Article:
Document Type: Original Article

Authors

1 Department of Clinical Sciences, Faculty of Veterinary Medicine, Shahrekord University, Shahrekord, Iran

2 Department of Pathobiology, Faculty of Veterinary Medicine, Razi University, Kermanshah, Iran

3 Small Animal Department, Faculty of Veterinary Medicine, Ghent University, Merelbeke, Belgium

10.22034/ivsa.2019.201468.1199

Abstract

Objective- The current study was conducted to evaluate changes in the urinary bladder structure and leukocyte profile as an important index of the systemic inflammation response for two different types of spinal cord injury (SCI) in a rat model.
Design- Experimental Study.
Animals- Forty adult healthy female Sprague-Dawley rats.
Procedure- Animals were assigned into two equal model groups: the incomplete transection group (ITG) and the contusion group (CG). In both groups, SCI was created at the T9-10 level of the column. Alterations in the urinary bladder construction and changes in the leukocytes were examined in both groups post-surgically.
Results- Degenerative changes and a reduction in the cellular volume in the mucous layer, hyperemia, and the presence of inflammatory cells in the submucosa were the most important findings in both SCI groups. The extent of the destructive lesions was more prominent in the CG 14 days after operation. At 28 days after surgery, pathological lesions including leukocyte infiltration in the submucosa, denudation of the urothelial mucosa, severe edema, atrophy of the muscle layer, and necrosis of muscle fibers in some areas were recorded in both groups; the extent and severity of the lesions were more evident in the CG. There was no significant difference between the white blood cells and N/L ratio at the different times in the CG and ITG groups.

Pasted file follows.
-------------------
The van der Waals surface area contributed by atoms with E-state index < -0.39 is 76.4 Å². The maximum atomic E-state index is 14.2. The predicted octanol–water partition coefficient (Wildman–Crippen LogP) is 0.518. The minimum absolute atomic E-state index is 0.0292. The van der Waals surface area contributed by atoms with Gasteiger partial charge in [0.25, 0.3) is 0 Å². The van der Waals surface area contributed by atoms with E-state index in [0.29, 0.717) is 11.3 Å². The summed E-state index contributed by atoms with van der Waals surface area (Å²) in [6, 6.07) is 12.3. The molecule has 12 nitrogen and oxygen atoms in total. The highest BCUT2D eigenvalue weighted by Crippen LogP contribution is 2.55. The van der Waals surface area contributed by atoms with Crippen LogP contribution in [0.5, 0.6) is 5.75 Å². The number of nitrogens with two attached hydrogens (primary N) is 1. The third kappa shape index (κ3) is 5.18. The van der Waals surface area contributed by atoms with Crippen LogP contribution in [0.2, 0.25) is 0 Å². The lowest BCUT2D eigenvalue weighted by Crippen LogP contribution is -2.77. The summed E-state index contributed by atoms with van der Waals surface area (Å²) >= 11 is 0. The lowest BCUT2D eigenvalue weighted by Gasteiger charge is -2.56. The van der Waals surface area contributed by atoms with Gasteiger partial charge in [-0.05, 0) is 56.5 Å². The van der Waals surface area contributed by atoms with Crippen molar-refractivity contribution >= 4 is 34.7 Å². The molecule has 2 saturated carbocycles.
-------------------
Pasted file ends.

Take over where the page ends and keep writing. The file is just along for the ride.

Conclusion and Clinical Relevance- Despite the similar leukocyte response in the IGT and CG, more severe degenerative histological alternations in the urinary bladder structure were observed in the CG. Therefore, attention should be paid to the extent of cystitis in these patients in clinical trials and interventions.

Keywords

Main Subjects

  1. Hulsebosch CE. Recent advances in pathophysiology and treatment of spinal cord injury. Advances in Physiology Education, 2002; 26(4): 238-255.
  2. Norenberg MD, Smith J, Marcillo A. The pathology of human spinal cord injury: defining the problems. Mary Ann Liebert, Inc., 2004.
  3. Herrera JJ, Haywood-Watson RJ, Grill RJ. Acute and chronic deficits in the urinary bladder after spinal contusion injury in the adult rat. Journal of Neurotrauma, 2010; 27(2): 423-431.
  4. Yu X, Xu L, Zhang X, Cui F. Effect of spinal cord injury on urinary bladder spinal neural pathway: a retrograde transneuronal tracing study with pseudorabies virus. Urology, 2003; 62(4): 755-759.
  5. Craggs MD, Balasubramaniam AV, Chung EA, Emmanuel AV. Aberrant reflexes and function of the pelvic organs following spinal cord injury in man. Autonomic Neuroscience, 2006; 126: 355-370.
  6. Samson G, Cardenas DD. Neurogenic bladder in spinal cord injury. Physical Medicine and Rehabilitation Clinics of North America, 2007; 18(2): 255-274.
  7. Apodaca G, Kiss S, Ruiz W, Meyers S, Zeidel M, Birder L. Disruption of bladder epithelium barrier function after spinal cord injury. American Journal of Physiology-Renal Physiology, 2003; 284(5): F966-F976.
  8. Toosi KK, Nagatomi J, Chancellor MB, Sacks MS. The effects of long-term spinal cord injury on mechanical properties of the rat urinary bladder. Annals of Biomedical Engineering, 2008; 36(9): 1470-1480.
  9. Janzen J, Bersch U, Pietsch-Breitfeld B, Pressler H, Michel D, Bültmann B. Urinary bladder biopsies in spinal cord injured patients. Spinal Cord, 2001; 39(11): 568.
  10. Janzen J, Vuong P, Bersch U, Michel D, Zaech G. Bladder tissue biopsies in spinal cord injured patients: histopathologic aspects of 61 cases. Neurourology and Urodynamics, 1998; 17(5): 525-530.
  11. Genovese T, Esposito E, Mazzon E, Di Paola R, Caminiti R, Bramanti P, Cappelani A, Cuzzocrea S. Absence of endogenous interleukin‐10 enhances secondary inflammatory process after spinal cord compression injury in mice. Journal of Neurochemistry, 2009; 108(6): 1360-1372.
  12. Okada S. The pathophysiological role of acute inflammation after spinal cord injury. Inflammation and Regeneration, 2016; 36(1): 20.
  13. Chen L, Deng H, Cui H, Fang J, Zuo Z, Deng J, Li Y1, Wang X, Zhao L. Inflammatory responses and inflammation-associated diseases in organs. Oncotarget, 2018; 9(6): 7204.